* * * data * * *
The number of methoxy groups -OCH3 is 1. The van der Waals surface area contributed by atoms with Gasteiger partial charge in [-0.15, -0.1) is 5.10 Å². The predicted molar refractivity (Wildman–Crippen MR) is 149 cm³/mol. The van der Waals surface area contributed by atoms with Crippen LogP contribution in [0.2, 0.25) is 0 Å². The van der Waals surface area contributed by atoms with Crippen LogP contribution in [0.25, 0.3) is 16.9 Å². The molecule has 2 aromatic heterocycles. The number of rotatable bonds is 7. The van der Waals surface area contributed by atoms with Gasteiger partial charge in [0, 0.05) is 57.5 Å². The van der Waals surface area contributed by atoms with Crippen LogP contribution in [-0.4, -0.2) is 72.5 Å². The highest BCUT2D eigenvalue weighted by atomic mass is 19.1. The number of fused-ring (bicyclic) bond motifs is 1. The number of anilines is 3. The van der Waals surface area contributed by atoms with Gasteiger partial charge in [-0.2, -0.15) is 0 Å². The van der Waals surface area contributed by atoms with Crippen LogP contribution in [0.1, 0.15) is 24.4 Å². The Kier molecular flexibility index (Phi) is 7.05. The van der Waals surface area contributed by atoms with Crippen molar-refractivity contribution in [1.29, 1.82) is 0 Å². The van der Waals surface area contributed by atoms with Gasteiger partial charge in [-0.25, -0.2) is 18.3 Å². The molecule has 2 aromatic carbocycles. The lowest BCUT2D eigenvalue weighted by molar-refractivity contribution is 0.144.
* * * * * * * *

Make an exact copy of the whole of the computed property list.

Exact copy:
The number of methoxy groups -OCH3 is 1. The van der Waals surface area contributed by atoms with Gasteiger partial charge in [-0.15, -0.1) is 5.10 Å². The predicted molar refractivity (Wildman–Crippen MR) is 149 cm³/mol. The van der Waals surface area contributed by atoms with Crippen LogP contribution in [0.2, 0.25) is 0 Å². The van der Waals surface area contributed by atoms with Crippen LogP contribution in [0.25, 0.3) is 16.9 Å². The molecule has 2 aromatic heterocycles. The number of rotatable bonds is 7. The van der Waals surface area contributed by atoms with Gasteiger partial charge in [0, 0.05) is 57.5 Å². The van der Waals surface area contributed by atoms with Crippen LogP contribution in [-0.4, -0.2) is 72.5 Å². The highest BCUT2D eigenvalue weighted by atomic mass is 19.1. The number of fused-ring (bicyclic) bond motifs is 1. The number of anilines is 3. The van der Waals surface area contributed by atoms with Gasteiger partial charge in [-0.2, -0.15) is 0 Å². The van der Waals surface area contributed by atoms with Crippen LogP contribution in [0.1, 0.15) is 24.4 Å². The Kier molecular flexibility index (Phi) is 7.05. The van der Waals surface area contributed by atoms with Crippen molar-refractivity contribution in [1.29, 1.82) is 0 Å². The van der Waals surface area contributed by atoms with Gasteiger partial charge in [-0.25, -0.2) is 18.3 Å². The molecule has 2 aromatic carbocycles. The lowest BCUT2D eigenvalue weighted by molar-refractivity contribution is 0.144.